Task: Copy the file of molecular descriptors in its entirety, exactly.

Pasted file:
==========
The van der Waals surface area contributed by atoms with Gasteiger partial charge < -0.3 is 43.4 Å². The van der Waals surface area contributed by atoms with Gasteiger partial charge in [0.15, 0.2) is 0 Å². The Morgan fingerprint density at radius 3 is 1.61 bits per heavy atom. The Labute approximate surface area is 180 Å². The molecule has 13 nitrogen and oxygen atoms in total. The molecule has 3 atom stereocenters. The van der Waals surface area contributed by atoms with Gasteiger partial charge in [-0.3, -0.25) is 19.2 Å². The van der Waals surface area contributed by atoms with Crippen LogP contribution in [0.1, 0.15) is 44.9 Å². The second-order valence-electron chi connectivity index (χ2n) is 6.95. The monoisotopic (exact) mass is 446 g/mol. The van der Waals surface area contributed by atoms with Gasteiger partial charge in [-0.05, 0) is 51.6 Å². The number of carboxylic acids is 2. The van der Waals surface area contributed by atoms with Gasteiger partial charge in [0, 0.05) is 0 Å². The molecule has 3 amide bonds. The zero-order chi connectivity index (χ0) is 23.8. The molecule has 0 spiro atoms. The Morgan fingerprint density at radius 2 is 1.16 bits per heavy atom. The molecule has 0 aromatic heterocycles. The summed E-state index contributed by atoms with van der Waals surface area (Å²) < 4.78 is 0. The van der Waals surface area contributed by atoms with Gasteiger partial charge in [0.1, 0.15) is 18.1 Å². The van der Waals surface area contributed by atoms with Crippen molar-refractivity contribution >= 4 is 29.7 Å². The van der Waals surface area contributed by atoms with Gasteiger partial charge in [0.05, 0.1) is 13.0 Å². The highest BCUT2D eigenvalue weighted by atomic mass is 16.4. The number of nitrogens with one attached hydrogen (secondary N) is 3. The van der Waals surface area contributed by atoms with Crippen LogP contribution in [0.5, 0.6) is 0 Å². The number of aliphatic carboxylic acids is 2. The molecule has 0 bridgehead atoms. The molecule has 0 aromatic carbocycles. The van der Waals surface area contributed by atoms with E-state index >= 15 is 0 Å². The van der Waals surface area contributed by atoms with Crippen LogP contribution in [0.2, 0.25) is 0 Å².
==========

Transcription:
The van der Waals surface area contributed by atoms with Gasteiger partial charge < -0.3 is 43.4 Å². The van der Waals surface area contributed by atoms with Gasteiger partial charge in [0.15, 0.2) is 0 Å². The Morgan fingerprint density at radius 3 is 1.61 bits per heavy atom. The Labute approximate surface area is 180 Å². The molecule has 13 nitrogen and oxygen atoms in total. The molecule has 3 atom stereocenters. The van der Waals surface area contributed by atoms with Gasteiger partial charge in [-0.3, -0.25) is 19.2 Å². The van der Waals surface area contributed by atoms with Crippen LogP contribution in [0.1, 0.15) is 44.9 Å². The second-order valence-electron chi connectivity index (χ2n) is 6.95. The monoisotopic (exact) mass is 446 g/mol. The van der Waals surface area contributed by atoms with Gasteiger partial charge in [-0.05, 0) is 51.6 Å². The number of carboxylic acids is 2. The van der Waals surface area contributed by atoms with Gasteiger partial charge in [0, 0.05) is 0 Å². The molecule has 3 amide bonds. The zero-order chi connectivity index (χ0) is 23.8. The molecule has 0 spiro atoms. The Morgan fingerprint density at radius 2 is 1.16 bits per heavy atom. The molecule has 0 aromatic heterocycles. The summed E-state index contributed by atoms with van der Waals surface area (Å²) < 4.78 is 0. The van der Waals surface area contributed by atoms with Gasteiger partial charge in [0.1, 0.15) is 18.1 Å². The van der Waals surface area contributed by atoms with Crippen molar-refractivity contribution >= 4 is 29.7 Å². The van der Waals surface area contributed by atoms with Gasteiger partial charge in [0.05, 0.1) is 13.0 Å². The highest BCUT2D eigenvalue weighted by atomic mass is 16.4. The number of nitrogens with one attached hydrogen (secondary N) is 3. The van der Waals surface area contributed by atoms with Crippen LogP contribution in [0.5, 0.6) is 0 Å². The number of aliphatic carboxylic acids is 2. The molecule has 0 bridgehead atoms. The molecule has 0 aromatic carbocycles. The van der Waals surface area contributed by atoms with E-state index >= 15 is 0 Å². The van der Waals surface area contributed by atoms with Crippen LogP contribution in [0.2, 0.25) is 0 Å².